|Tuesday, Feb 17, 2009|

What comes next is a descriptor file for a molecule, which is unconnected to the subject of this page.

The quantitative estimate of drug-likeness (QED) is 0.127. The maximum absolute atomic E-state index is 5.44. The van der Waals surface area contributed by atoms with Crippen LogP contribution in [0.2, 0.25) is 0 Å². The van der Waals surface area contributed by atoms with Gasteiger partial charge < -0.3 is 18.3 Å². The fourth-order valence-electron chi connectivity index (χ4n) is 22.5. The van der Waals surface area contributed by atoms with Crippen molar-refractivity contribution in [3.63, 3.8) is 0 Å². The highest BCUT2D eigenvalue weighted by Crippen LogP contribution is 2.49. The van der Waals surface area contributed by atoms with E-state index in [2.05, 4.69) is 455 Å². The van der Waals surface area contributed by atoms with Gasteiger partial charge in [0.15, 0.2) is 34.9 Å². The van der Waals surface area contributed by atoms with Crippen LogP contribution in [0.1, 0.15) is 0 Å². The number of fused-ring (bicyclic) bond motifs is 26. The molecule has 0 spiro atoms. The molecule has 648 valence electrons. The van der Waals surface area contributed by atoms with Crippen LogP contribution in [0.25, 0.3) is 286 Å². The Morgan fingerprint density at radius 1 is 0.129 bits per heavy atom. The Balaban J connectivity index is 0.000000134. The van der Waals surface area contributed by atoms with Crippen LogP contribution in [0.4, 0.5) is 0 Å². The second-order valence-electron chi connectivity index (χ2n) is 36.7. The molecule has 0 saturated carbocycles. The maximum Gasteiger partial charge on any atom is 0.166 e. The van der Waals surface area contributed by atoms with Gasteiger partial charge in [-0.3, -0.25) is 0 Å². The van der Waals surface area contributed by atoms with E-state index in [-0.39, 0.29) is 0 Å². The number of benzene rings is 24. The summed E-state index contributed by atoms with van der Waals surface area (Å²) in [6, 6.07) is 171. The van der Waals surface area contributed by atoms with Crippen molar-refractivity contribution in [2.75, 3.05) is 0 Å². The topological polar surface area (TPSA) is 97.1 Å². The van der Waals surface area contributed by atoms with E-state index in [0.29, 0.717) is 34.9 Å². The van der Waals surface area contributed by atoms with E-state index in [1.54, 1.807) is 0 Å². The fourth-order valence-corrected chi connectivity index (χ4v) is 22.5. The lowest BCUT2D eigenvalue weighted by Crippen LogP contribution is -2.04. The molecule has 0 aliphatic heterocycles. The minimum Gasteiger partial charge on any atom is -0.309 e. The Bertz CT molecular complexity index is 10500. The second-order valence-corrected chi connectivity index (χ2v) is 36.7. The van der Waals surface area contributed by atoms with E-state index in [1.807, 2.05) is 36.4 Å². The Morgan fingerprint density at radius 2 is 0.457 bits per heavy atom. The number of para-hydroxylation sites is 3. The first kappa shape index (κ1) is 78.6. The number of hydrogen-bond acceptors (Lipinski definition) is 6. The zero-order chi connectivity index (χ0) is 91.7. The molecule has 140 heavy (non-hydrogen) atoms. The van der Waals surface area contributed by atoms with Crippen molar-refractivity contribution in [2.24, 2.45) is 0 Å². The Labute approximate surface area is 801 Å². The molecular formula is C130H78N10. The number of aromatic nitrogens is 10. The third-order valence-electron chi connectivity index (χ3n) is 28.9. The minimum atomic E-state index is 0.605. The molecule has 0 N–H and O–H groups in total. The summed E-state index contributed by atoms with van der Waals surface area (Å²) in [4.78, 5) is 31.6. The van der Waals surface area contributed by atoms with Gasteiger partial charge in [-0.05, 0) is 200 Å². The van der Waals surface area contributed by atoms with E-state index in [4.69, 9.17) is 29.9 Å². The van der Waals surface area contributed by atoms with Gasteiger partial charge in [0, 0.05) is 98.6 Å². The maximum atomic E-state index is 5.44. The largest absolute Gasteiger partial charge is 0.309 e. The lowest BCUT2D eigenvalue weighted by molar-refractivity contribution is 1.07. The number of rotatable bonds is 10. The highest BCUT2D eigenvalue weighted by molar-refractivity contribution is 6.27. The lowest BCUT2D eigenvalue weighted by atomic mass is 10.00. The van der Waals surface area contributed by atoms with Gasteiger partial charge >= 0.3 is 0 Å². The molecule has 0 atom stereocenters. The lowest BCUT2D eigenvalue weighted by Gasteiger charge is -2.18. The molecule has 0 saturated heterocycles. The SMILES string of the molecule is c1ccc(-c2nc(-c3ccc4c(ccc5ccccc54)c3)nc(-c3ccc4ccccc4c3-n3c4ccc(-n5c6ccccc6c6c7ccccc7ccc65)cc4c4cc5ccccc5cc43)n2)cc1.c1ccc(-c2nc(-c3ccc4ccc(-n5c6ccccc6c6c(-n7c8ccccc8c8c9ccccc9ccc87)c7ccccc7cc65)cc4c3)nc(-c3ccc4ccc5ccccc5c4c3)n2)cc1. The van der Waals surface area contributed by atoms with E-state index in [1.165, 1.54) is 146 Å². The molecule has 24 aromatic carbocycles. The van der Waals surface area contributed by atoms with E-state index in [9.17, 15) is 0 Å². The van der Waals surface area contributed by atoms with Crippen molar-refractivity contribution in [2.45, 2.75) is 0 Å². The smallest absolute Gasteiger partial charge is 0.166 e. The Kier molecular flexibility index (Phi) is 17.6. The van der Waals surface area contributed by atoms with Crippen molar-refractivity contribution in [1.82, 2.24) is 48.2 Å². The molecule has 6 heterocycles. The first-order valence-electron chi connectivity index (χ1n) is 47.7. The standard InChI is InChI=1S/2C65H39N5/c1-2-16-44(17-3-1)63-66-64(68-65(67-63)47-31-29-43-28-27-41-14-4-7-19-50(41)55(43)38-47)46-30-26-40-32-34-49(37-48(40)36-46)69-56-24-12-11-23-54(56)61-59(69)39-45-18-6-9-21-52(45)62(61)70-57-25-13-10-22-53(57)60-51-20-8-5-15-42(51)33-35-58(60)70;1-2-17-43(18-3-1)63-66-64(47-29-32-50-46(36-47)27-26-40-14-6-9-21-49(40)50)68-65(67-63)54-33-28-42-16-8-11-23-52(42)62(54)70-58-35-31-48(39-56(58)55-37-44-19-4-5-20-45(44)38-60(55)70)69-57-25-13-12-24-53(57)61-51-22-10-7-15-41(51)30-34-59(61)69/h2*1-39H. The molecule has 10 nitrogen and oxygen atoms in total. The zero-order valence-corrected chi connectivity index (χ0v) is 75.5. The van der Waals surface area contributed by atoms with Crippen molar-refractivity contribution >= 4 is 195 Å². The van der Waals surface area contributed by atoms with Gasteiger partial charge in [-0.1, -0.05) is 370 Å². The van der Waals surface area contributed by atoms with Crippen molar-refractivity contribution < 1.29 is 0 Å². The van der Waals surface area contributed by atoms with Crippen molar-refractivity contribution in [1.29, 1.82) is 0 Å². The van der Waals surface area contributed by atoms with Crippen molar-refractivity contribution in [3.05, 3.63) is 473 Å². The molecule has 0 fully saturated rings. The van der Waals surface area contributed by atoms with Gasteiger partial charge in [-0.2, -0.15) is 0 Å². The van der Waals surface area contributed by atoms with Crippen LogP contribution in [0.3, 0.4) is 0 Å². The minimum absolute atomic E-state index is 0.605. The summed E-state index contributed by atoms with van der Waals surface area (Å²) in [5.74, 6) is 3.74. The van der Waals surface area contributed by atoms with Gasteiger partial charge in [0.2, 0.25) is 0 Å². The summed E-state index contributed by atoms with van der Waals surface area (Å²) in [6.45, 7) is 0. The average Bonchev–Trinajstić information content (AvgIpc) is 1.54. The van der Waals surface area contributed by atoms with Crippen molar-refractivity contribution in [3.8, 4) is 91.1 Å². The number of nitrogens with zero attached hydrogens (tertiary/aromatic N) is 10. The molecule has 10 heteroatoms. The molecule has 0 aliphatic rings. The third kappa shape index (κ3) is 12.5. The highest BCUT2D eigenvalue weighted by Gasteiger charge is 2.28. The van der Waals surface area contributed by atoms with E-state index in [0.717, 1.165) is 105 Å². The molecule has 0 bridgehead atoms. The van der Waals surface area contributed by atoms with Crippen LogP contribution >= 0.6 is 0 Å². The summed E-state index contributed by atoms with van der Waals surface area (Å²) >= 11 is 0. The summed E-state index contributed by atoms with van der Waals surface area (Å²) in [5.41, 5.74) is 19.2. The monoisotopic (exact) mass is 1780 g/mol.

While undertaking flood mitigation repair work on a railway line adjacent to the park in late 2007, employees of the Iowa, Chicago and Eastern (IC&E) Railroad, a wholly-owned subsidiary of Canadian Pacific Railway Limited, deposited rock and soil inside the external boundary of the park. An area of approximately 912 square feet was affected, all of which was part of a known prehistoric and historic archaeological site. As a result of an investigation by NPS staff into the factors contributing to the incident, it was determined that the strict liability civil penalty provisions of the Archaeological Resource Protection Act (ARPA) offered the most effective legal and resource damage mitigation remedy. Anne Vawser, archaeologist with the Midwest Archaeological Center in Lincoln, Nebraska, was assigned to complete the damage assessment, and determined that the archeological value of the area affected to be $41,966.60 and the cost of restoration and repair to be $19,809.50, thus equaling a total damage assessment of $61,776.10. As permitted by ARPA regulations, informal discussions were held between the NPS land manager and staff from the IC&E Railroad. These discussions produced an agreement in which the IC&E agreed to remove the deposited materials from NPS lands under NPS supervision, and in exchange, the NPS agreed to reduce the civil penalty to $19,809.50, which was equal to the governmentâs restoration and repair costs. The agreed-upon mitigation work was completed last November 11th and the civil penalty payment was received by the park on February 6th. As noted in 16 USC 470ff(a)(2)(B), in the case of a second or subsequent violation of ARPA by any person, the amount of such civil penalty may be double the amount which would have been assessed if such violation were the first violation by such person. Consequently, any federal land manager who may in the future have an ARPA incident involving the railroad now has an additional penalty option at his or her disposal.